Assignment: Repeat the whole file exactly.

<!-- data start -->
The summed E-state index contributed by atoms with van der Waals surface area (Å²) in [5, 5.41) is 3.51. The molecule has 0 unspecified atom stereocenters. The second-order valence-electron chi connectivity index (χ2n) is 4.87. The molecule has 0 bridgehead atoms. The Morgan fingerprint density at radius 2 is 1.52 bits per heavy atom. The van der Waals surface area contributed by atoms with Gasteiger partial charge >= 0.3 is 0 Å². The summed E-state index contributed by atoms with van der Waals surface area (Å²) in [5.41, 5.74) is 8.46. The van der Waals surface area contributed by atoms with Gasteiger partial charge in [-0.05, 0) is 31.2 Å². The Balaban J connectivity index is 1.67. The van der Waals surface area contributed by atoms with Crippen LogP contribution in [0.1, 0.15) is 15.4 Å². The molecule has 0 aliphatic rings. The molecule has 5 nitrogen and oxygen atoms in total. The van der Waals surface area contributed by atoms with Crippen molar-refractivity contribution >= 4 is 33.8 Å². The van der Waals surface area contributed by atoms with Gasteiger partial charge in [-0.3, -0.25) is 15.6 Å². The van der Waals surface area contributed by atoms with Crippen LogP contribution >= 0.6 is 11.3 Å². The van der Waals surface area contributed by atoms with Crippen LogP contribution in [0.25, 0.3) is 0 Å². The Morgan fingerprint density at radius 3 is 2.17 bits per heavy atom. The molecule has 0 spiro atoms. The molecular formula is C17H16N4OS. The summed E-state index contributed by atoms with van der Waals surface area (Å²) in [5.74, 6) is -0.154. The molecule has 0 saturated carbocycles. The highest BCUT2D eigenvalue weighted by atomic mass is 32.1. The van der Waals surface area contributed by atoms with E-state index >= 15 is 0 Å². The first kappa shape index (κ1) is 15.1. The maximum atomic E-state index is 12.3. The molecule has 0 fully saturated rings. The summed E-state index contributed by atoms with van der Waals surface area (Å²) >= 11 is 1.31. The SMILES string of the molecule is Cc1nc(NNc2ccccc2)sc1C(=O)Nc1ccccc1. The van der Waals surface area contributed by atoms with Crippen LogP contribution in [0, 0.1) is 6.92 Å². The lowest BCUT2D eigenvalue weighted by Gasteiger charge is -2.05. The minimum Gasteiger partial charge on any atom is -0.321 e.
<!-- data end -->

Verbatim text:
The summed E-state index contributed by atoms with van der Waals surface area (Å²) in [5, 5.41) is 3.51. The molecule has 0 unspecified atom stereocenters. The second-order valence-electron chi connectivity index (χ2n) is 4.87. The molecule has 0 bridgehead atoms. The Morgan fingerprint density at radius 2 is 1.52 bits per heavy atom. The van der Waals surface area contributed by atoms with Gasteiger partial charge >= 0.3 is 0 Å². The summed E-state index contributed by atoms with van der Waals surface area (Å²) in [5.41, 5.74) is 8.46. The van der Waals surface area contributed by atoms with Gasteiger partial charge in [-0.05, 0) is 31.2 Å². The Balaban J connectivity index is 1.67. The van der Waals surface area contributed by atoms with Crippen LogP contribution in [0.1, 0.15) is 15.4 Å². The molecule has 0 aliphatic rings. The molecule has 5 nitrogen and oxygen atoms in total. The van der Waals surface area contributed by atoms with Crippen molar-refractivity contribution >= 4 is 33.8 Å². The van der Waals surface area contributed by atoms with Gasteiger partial charge in [-0.3, -0.25) is 15.6 Å². The van der Waals surface area contributed by atoms with Crippen LogP contribution >= 0.6 is 11.3 Å². The van der Waals surface area contributed by atoms with Crippen LogP contribution in [0.25, 0.3) is 0 Å². The Morgan fingerprint density at radius 3 is 2.17 bits per heavy atom. The molecule has 0 spiro atoms. The molecular formula is C17H16N4OS. The summed E-state index contributed by atoms with van der Waals surface area (Å²) in [5.74, 6) is -0.154. The molecule has 0 saturated carbocycles. The highest BCUT2D eigenvalue weighted by atomic mass is 32.1. The van der Waals surface area contributed by atoms with E-state index >= 15 is 0 Å². The first kappa shape index (κ1) is 15.1. The maximum atomic E-state index is 12.3. The molecule has 0 fully saturated rings. The summed E-state index contributed by atoms with van der Waals surface area (Å²) >= 11 is 1.31. The SMILES string of the molecule is Cc1nc(NNc2ccccc2)sc1C(=O)Nc1ccccc1. The van der Waals surface area contributed by atoms with Crippen LogP contribution in [0, 0.1) is 6.92 Å². The lowest BCUT2D eigenvalue weighted by Gasteiger charge is -2.05. The minimum Gasteiger partial charge on any atom is -0.321 e.